Deep Dreams (tracks 1-3) incorporates several pairs of Sephardic songs. Sephardic Jews settled in Spain and the Iberian Peninsula two millennia ago. These Jewish communities thrived in Spain under the Moors, but in 1492, Queen Isabella forced them to convert to Christianity or leave after she drove the Islamic Moors from Spain. The surviving Sephardic communities then settled throughout the Mediterranean, outside of Spain. Some of the Sephardic melodies in Deep Dreams are more than five centuries old, yet they survive today as part of the rich oral and musical tradition of the Sephardic communities.
The first movement, War and Passion, incorporates "Lavava y Suspirava" ("Washing and Sighing"), which tells of a young woman who falls in love with a knight who has just returned from war, and "De las Mares Altas" ("From the High Seas"), which tells of the love a king has for a beautiful young woman who has come from across the sea, and of the queen's jealousy towards her. Both melodies make use of a distinctive Middle-Eastern mode.
Love and Peace, the second movement, starts with "Una Noche al Lunar" ("One Moonlit Night"), a love song which is melodically simple, but metrically intricate and unpredictable. The resulting dance-like feel continues in the next tune, a setting of a well-known Medieval liturgical poem "Shalom Aleichem" ("Peace be upon you, ministering angels"). Lefkowitz writes “All my life I have known one particular setting of this tune-used by the Ashkenazi (originating in Eastern Europe) community in the United States. So coming upon the Sephardic setting, with its metric vitality and energy, was a pleasant surprise.” Lefkowitz incorporates this Sephardic setting of "Shalom Aleichem" in the second movement, but also refers extensively to the Ashkenazi tune.
After this introduction to the Ashkenazi “Shalom Aleichem” in the second movement, Lefkowitz bases the third movement, Peace and Hope, almost entirely on the Askhenazi melody, which in this setting progresses from anxiety and passion, to an eventual welcoming and acceptance of peace. The composer includes quotations from two other tunes, "Elijah the Prophet" (which reflects the Jewish hope for ultimate peace at the end of time), and a reference to Bach's Well-Tempered Clavier. The piece ends with scales descending peacefully into eternity. Lefkowitz wrote Deep Dreams for a commission by Yarlung Artists, with support from Alice and Joe Coulombe, for Elinor Frey and David Fung.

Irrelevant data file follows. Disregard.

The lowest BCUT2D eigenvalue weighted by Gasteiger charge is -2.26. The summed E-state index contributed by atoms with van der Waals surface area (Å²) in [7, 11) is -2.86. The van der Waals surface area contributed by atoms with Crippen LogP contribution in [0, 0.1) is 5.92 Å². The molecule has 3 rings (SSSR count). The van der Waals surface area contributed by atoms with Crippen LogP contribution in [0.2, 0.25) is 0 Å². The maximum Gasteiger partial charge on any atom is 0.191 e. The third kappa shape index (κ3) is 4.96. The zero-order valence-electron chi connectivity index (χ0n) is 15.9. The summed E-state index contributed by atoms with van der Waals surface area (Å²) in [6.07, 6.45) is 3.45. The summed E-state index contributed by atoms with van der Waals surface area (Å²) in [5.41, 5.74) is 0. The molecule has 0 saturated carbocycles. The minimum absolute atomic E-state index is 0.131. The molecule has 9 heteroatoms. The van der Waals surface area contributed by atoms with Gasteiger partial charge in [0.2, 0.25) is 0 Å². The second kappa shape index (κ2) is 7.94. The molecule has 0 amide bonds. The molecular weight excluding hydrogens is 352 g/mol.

Building Blocks of the Psyche (tracks 4-7) are four movements selected from With/Without [Con/Sol (-ation)], which the composer wrote as interludes between the larger components of Desire Under the Elms, his full-length dance work. This ballet score was commissioned by China National Opera and Dance Drama Theater in collaboration with the New York-based choreographer Yin Mei, and Beijing-based playwright, librettist, and dramaturg Xu Ying. Lefkowitz loosely based this score on Desire Under the Elms, the tragedy by Eugene O’Neill, and includes the old farmer, his adult son Eben, the old man's new young wife (the principal players in a competitive love triangle), the baby (the image of purity and innocence) and most importantly, desire itself, with which the music begins and which permeates the music throughout. The movements of Building Blocks of the Psyche do not tell a specific story (they are not program music) but rather they reveal elements of the composer’s inner world and reflect the nature of conception, meditation and introspection, conversation (dialogue between various parts of the self and between people), and integration of the various elements within that inner world. Lefkowitz built the trio in track 7 as a combination of the flute, harp and ‘cello voices, each of which stands alone as its own piece and additionally functions in any combination as a duet. Just as a powerful idea can stand on its own in our minds, it morphs into additional power and relevance when combined with other forces within our psyches. Similarly, each musical line finds fresh context when played with other lines, evolving each time into a further statement, with new energy.
David Lefkowitz wrote E Duo Unum, or "out of two, one" as a wedding present for violists Paul and Gina Coletti. This piece begins with two melody lines for two violas. These opening melodies begin in counterpoint, structured as a hocket, which is a dovetailing of notes and rests between two or more musical lines. A single melody carried by one viola emerges from this counterpoint, with “commentary” from the other viola, also in counterpoint, following soon thereafter. Out of this new counterpoint emerges a newborn melody line. By the end of the work, in the marriage of the contrapuntal lines, the melody coalesces into a single voice, in happy unison.
Inner Voices (Miniature I for solo viola, track 9 on our album) “is the first solo work I wrote at Eastman,” the composer writes, and “it follows a relatively straightforward arch form.” In his series of Miniatures, Lefkowitz explores the unique sonic capabilities of single instruments, usually performing on their own. To date, these Miniatures include: